Groundwater

Water drains vertically below the root zone under the force of gravity until it reaches impermeable or non-conductive strata. This deep percolating water accumulates as perched groundwater in a temporarily saturated zone above less permeable material or it enters the saturated porous rock or uncon-solidated materials that form the regional groundwater system. A geologic unit that stores and transmits enough water to be hydrologically significant is known as an aquifer (Hillel, 2004). The fluctuating upper boundary of the saturated zone is the water table. In many parts of the world, groundwater recharge is mainly a seasonal phenomenon during the rainy season or the snowmelt season. In either case, groundwater recharge is a residual quantity remaining after precipitation has been allocated to surface runoff, soil moisture, and evapotranspiration. Under most natural conditions, groundwater discharges into rivers, lakes, or directly into the ocean, but in some instances groundwater is drawn upward by capillary forces (Dingman, 1994). Water at depth commonly moves very slowly, and the outflow of groundwater into streams may lag the occurrence of precipitation by days to years. The slow movement of groundwater accounts for it being considered water in storage in the same way a lake or reservoir is viewed as a storage mechanism.

Groundwater flow tends to be very regular, but groundwater flow patterns are controlled by the elevation and location of recharge and discharge areas, the heterogeneity of the geologic materials, the thickness of the strata, and the configuration of the water table (Bair, 1995). Two major types of idealized groundwater flow are unconfined and confined flow. In unconfined flow, the pressure at the water table is atmospheric and the hydraulic head is equal to the water table elevation above some specified datum. Recharge to unconfined aquifers typically occurs from water percolating vertically from the surface above the aquifer. The elevation of the water table varies as the flow through the aquifer changes. Consequently, flow in unconfined aquifers is analogous to surface flow in streams.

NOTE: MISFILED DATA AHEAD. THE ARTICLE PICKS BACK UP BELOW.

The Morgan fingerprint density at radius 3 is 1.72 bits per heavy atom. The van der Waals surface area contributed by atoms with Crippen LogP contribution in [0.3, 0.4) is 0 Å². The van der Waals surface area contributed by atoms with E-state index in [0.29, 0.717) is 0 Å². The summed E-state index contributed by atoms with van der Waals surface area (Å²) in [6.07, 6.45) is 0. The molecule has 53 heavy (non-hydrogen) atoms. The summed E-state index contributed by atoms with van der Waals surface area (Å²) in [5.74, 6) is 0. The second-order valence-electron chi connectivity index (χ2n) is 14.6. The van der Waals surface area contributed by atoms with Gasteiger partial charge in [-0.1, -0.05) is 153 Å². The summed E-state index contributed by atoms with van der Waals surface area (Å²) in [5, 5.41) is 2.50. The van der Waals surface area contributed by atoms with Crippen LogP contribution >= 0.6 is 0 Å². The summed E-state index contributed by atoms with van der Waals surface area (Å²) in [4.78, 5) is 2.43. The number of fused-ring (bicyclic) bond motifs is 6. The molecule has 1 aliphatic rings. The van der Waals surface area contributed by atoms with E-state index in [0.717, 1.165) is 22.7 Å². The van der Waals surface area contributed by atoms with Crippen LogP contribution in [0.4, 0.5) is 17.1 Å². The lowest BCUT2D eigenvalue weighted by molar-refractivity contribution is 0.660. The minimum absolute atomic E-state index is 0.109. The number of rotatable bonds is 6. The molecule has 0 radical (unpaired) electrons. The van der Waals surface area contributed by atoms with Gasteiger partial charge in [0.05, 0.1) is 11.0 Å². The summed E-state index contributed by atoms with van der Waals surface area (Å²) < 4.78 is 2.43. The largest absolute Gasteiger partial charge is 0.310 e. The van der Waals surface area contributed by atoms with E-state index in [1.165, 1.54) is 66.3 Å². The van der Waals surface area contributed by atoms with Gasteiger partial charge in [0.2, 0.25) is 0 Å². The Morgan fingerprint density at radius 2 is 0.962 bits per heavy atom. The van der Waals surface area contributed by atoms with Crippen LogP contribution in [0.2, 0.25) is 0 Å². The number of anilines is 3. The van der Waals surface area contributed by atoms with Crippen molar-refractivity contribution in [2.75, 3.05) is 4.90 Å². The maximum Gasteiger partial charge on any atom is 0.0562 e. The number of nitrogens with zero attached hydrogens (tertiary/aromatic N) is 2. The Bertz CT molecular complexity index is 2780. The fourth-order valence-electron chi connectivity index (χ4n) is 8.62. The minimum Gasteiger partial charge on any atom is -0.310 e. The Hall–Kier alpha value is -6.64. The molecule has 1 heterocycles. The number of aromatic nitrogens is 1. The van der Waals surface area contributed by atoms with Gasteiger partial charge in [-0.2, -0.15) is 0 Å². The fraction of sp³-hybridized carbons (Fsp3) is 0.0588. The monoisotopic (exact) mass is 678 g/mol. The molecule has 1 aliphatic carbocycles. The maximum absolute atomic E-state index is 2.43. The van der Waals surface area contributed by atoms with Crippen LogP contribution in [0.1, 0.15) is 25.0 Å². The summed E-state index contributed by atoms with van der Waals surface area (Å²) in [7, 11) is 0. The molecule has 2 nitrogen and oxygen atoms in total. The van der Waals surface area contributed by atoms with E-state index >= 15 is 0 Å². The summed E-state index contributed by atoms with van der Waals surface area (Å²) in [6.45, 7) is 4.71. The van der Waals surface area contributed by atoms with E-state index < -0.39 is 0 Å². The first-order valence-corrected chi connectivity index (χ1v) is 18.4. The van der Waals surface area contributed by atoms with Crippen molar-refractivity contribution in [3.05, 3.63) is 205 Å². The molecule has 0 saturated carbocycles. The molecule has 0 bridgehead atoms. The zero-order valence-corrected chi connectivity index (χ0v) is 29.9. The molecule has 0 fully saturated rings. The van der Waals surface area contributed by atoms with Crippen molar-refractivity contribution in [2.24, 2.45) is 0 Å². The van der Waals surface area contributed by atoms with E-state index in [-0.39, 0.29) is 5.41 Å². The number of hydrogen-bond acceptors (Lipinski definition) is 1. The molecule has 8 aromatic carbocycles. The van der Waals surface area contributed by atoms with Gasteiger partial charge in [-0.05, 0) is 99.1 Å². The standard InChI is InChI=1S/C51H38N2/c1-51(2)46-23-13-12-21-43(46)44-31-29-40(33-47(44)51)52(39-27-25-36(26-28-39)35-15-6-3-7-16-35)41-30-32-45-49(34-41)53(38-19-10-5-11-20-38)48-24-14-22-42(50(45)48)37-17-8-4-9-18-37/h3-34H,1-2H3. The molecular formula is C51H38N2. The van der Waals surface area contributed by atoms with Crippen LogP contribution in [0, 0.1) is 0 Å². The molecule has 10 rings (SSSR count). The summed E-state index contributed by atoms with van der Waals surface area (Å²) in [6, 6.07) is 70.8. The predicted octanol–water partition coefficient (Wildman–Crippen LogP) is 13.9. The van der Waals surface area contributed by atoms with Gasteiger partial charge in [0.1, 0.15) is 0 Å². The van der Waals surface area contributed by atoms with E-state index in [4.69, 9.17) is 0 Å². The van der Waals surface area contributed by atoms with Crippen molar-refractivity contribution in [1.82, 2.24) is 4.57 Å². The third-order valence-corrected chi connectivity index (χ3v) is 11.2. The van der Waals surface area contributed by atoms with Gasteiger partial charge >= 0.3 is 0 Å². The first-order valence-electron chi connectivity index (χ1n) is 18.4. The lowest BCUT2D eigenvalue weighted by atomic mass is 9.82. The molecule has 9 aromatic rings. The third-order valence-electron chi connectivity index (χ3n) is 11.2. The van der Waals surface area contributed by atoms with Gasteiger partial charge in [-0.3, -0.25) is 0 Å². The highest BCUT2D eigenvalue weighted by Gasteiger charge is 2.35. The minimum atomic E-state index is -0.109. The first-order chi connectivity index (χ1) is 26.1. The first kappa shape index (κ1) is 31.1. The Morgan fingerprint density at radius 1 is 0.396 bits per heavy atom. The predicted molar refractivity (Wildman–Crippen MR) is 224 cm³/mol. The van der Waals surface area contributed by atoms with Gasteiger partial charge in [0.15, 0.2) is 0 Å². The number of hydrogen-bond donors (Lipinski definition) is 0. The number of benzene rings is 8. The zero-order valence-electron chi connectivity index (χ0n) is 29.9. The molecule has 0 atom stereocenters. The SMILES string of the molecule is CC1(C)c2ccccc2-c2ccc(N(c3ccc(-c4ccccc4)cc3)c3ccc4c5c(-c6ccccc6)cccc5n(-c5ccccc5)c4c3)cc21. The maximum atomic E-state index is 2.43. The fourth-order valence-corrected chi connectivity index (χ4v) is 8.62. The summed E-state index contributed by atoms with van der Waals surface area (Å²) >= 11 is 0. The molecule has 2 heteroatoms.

A confined aquifer is bounded by strata with significantly lower hydraulic conductivity than the strata forming the aquifer. Recharge for a confined aquifer typically occurs from water infiltrating at the highest elevation end of the strata where the aquifer is not confined and a water table is present. The flow in confined aquifers is analogous to flow in pipes because the boundary of the flow for a confined aquifer does not change (Hillel, 2004).

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Hypothetical runoff hydrograph for a drainage area of about 4 km2 common hydrograph components and the hyetograph.

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The direction and rates of groundwater movement are controlled by the geology of a watershed that may not be readily apparent from the surface. The groundwater storage volume is a function of the specific yield and depth of the saturated layer. Specific yield is the volume of water that will drain from an aquifer relative to the total volume of the aquifer or the water released from storage per unit surface area of aquifer per unit change in the water table. Average specific yield values for unconfined aquifers typically range from 0.01 to 0.40 (Bair, 1995). Differences in the extent of the aquifer system are important in determining the volume of water actually retained in the regional groundwater system. Groundwater discharge into the surface stream system contributes water identified as base flow that sustains streamflow during dry periods and represents the main long-term component of total runoff (Ward and Robinson, 2000).

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